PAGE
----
Historically, use of eminent domain has generally been reserved for the government and for "public use" purposes. Several landowners have filed suit against TransCanada, claiming that the Nebraska law that allows the company to exert eminent domain is unconstitutional.

      The lawsuit, which may take up to two years to reach a conclusion, asks the state Supreme Court to put a hold on TransCanada's eminent domain proceedings until the constitutionality of the law is settled.

      Nebraska is the last state with landowners who have refused to reach a deal with the company.

      'If it leaks for one hour, the cleanup expense is going to wipe out any average Nebraska family.'

      The company leases leave landowners open to disputes over the financial responsibility of cleaning up any spills that might occur, David Domina, an attorney representing the landowners, said.

      "If it leaks for one hour, the cleanup expense is going to wipe out any average Nebraska family," Domina told VICE News. "It's just a preposterous policy."

      Opponents argue that the threat of spills and the continued reliance on fossil fuels are dangerous for the environment. For anyone living along the pipeline's route, they say, economic benefits are slim because it's Canadian oil and will be sold on the international market.

      "Most people just look at it on a surface level of, 'That's going to lower my cost of gas,'" Hammond told VICE News. "There's a heck of a lot more to it than that, even beside the main issue of global warming. This is the dirtiest crap. It's like we're wringing the last out of a bad deal."

      A recent pipeline rupture in Montana has highlighted the risks associated with pipelines that transport fossil fuels. Forty thousand gallons of oil spilled into the Yellowstone River on Saturday, the second time in four years that a pipeline accident had contaminated its waters.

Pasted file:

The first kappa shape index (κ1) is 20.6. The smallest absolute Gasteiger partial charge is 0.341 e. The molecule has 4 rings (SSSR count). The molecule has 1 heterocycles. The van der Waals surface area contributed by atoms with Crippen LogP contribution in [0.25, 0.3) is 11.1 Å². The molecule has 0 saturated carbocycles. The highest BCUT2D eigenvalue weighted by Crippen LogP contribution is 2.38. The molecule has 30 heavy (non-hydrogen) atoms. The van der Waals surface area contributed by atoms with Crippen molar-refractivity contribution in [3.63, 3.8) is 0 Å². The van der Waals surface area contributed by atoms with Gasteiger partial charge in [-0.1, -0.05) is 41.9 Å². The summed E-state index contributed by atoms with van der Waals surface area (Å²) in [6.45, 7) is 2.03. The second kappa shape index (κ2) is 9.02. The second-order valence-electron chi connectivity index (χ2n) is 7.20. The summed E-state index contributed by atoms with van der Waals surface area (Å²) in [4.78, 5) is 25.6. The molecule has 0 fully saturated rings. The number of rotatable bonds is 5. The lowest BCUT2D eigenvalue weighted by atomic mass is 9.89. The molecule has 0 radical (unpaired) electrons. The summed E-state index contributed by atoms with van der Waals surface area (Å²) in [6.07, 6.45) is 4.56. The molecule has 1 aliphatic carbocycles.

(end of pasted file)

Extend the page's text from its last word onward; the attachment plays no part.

Plummeting oil prices are the latest argument against the Keystone XL pipeline. Read more here.

      The House of Representatives voted on January 9th to approve construction of the Keystone XL pipeline and the Senate is currently debating a similar proposal. President Obama has said he will veto legislation that attempts to move the pipeline forward prior to completion of an Executive Branch evaluation of the project.

      On Wednesday, presumed Democratic presidential candidate Hillary Clinton told an audience in Canada that she would not express an opinion on the project until the President's review was completed.

      "We have differences and you won't get me to talk about Keystone because I have steadily made clear that I'm not going to express an opinion," Clinton said, speaking in Winnipeg, Manitoba. "It is in our process and that's where it belongs."

      Follow Laura Dattaro on Twitter: @ldattaro

      Topics: environment, keystone xl, transcanada, nebraska, courts, tar sands, oil, petroleum, congress, president obama